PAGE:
Berkshire with ribbon

Berkshire Pork

Prized Pork:  Berkshire is Best

Much like wagyu or Kobe beef, Berkshire pork has a storied history and unique flavor profile that makes it a highly sought-after commodity for both restaurant chefs and home cooks. Moody’s Berkshire pork is all heritage breed Berkshire.

Young Berkshire Hog

The Berkshire hog breed dates back to the 1600’s, rumored to have been first discovered by Sir Oliver Cromwell who prized Berkshire hogs for their superior meat quality.  During this time, the Berkshire was described as a reddish or sandy colored pig.  Approximately 320 years ago, East Asian black pigs were imported to England where they crossed with the Berkshire producing the black coat and 6 distinct spots that we see today.  The British Royal family has been dedicated to breeding Berkshire hogs and are known to have herds at their Windsor Castle estate.

According to the best available records, the first Berkshires were brought to the United States in 1823.  They were quickly absorbed into the general hog population because of the marked improvement they created when crossed with common stock.

In 1875, a group of United States Berkshire breeders and importers met in Springfield, Illinois, to establish a way of keeping the Berkshire breed pure.  These agricultural leaders of the day felt the Berkshire should stay pure for the improvement of swine already present in the United States rather than letting it become only a portion of the “Common Hog” of the day.  On February 25 of the same year, the American Berkshire Association was founded, becoming the first Swine Registry to be established in the world.

This society drew forth an enthusiastic response from those working with the breed both in this country and England.  The first hog ever recorded was the boar, Ace of Spades, bred by Queen Victoria of England.

The American Berkshire Association maintains the records and registry of the most influential breed of swill in the history of the world.  Berkshires have had a great influence upon the swine industry for the past 125 years, and the American Berkshire Association has made people aware of the importance of the purebred animals.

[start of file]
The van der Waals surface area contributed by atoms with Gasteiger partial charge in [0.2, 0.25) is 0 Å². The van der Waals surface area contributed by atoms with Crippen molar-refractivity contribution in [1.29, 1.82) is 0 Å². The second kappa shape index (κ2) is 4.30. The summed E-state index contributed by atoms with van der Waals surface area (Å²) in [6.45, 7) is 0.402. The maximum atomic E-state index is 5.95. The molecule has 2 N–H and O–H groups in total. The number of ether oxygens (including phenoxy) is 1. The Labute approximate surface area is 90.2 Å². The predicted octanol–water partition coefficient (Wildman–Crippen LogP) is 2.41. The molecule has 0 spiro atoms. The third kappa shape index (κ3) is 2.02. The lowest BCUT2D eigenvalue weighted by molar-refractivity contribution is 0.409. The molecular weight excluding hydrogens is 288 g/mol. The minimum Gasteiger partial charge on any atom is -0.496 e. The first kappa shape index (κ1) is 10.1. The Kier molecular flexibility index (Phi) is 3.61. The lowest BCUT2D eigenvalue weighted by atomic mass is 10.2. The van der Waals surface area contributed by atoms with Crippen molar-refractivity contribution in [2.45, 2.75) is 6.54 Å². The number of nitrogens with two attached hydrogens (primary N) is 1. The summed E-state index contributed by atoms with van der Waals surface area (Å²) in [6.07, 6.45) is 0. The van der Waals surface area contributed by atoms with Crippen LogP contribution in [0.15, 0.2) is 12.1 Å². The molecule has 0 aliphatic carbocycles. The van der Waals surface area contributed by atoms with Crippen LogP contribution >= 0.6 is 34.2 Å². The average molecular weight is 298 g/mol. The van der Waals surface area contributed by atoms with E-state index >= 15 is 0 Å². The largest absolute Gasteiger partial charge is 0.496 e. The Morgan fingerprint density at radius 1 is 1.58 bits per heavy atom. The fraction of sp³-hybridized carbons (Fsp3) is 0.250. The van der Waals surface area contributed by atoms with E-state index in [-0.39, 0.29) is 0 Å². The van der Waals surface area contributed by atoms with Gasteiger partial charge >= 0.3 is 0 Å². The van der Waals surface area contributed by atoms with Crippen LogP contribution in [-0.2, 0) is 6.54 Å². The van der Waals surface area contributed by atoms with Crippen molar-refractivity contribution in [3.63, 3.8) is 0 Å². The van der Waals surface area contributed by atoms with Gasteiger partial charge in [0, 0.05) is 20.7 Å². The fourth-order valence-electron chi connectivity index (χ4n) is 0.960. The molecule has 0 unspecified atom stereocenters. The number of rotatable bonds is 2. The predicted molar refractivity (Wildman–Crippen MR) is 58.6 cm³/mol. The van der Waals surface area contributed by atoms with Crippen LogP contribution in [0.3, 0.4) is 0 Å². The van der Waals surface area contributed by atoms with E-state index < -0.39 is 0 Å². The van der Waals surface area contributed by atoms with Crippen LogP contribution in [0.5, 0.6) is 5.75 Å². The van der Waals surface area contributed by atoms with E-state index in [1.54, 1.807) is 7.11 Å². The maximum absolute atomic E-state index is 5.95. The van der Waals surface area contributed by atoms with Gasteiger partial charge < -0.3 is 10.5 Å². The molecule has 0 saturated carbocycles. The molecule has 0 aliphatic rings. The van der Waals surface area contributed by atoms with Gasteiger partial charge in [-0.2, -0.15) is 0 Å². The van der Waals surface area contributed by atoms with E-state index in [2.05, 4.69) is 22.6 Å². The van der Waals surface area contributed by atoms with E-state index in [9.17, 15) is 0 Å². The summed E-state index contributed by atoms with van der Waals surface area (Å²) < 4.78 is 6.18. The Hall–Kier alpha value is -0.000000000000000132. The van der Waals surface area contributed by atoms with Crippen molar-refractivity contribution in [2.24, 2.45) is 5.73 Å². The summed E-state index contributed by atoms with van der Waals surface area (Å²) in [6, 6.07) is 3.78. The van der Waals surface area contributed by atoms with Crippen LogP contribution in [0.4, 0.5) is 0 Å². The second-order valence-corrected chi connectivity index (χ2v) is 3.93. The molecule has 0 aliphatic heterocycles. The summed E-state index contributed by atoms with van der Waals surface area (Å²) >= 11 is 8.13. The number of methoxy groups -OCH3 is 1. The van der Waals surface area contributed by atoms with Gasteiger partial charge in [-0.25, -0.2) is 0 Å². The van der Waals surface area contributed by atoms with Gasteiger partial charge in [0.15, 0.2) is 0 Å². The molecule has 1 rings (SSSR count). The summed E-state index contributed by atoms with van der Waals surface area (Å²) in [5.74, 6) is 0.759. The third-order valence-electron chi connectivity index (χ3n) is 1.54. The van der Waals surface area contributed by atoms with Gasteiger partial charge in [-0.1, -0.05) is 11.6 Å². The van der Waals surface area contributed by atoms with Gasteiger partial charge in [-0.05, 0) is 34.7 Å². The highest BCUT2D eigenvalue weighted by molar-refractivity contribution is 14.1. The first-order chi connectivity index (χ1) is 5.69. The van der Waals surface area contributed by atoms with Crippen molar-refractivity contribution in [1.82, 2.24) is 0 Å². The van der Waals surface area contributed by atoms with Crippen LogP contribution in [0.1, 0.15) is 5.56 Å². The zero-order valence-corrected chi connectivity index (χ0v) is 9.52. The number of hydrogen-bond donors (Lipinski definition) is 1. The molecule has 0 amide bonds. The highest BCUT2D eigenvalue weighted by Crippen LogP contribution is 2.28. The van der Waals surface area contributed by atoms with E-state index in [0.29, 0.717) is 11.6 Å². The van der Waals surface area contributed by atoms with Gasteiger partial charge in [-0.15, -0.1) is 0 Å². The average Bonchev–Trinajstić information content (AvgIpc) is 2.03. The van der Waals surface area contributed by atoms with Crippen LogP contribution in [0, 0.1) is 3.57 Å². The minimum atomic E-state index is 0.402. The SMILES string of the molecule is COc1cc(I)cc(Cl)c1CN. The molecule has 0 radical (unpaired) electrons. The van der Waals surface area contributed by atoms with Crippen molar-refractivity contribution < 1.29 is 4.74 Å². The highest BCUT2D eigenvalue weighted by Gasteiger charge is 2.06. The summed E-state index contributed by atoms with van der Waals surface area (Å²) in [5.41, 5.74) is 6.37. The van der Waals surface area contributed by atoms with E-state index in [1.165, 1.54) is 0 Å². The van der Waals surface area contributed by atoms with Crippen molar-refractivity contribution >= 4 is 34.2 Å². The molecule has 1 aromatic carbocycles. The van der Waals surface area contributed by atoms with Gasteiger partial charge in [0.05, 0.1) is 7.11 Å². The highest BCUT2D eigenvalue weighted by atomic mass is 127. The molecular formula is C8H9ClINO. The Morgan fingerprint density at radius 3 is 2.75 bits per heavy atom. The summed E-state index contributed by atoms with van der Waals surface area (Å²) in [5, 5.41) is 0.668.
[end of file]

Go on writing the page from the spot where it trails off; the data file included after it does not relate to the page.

In 1876, in the first US Berkshire Publication, the following was printed, “The Berkshire meat is better marbled than that of any other breed of swine.  That means it has a greater proportion of lean freely intermixed with small fine streaks of fat making the hams, loins and shoulders sweet, tender, and juicy.  This renders the whole carcass not only the more palatable to persons in general, but are unquestionably the most healthy food.  Considering these facts, the Berkshire, above all other, should be the favorite swine in the United States.  We ought to take all possible pains in breeding Berkshires in such a manner as to enhance this superior quality, not only for the home use but also for the foreign market.


Berkshire pig is a medium to large sized animal. Modern animals are almost entirely black in color, but the original stock was sandy-brown.

Berkshire Hog in pen

The modern animals have white points on the feet, nose and tail. They have relatively short legs, and have prick ears. And they have a relatively short snout with an upturned nose.

The Berkshire pigs are intelligent animals and they are well suited for the extensive pig farming. They are well known for their quality meat production.

The Berkshire pork is prized for juiciness, flavor and tenderness, is pink-hued and heavily marbled. The meat is rich in high fat content which makes it very suitable for long cooking and high-temperature cooking.



Without access to a specialty butcher like Moody’s, it’s unlikely that you’ll find much Berkshire pork on your grocery shelves. Why is this? Since Berkshire pork can only be labeled as such if farmers are connected to the American Berkshire Association, large-scale grocery chains don’t have the time to source these small connections.


If you’re used to buying ordinary grocery store pork, you’ll find chops and cuts with very little fat content, no marbling, and a vaguely pink exterior. The result is a mild meat. Berkshire pork is different because of its intense marbling, bright crimson color, and care that is exercised in the animal’s processing to reduce stress. The result is a highly flavorful cut of meat that is tender, juicy and tastes slightly smoky like cured bacon.


The value of Berkshire pork is in a variety of factors, like it being bred in much smaller quantities and with very strict quality standards. For a pig to be called “Berkshire,” it has to be bred according to the American Berkshire Association’s strict guidelines.


Moody’s Berkshire pork are characterized by:

  • Single source pigs. 100% registered pure Berkshire herd for consistency.
  • Custom formulated vegetarian diet.
  • Segregated by size and raised in small groups to avoid stress.
  • Hand-fed multiple times per day (this permits careful monitoring of feed intake).
  • No antibiotics, no hormones, no medicated feed.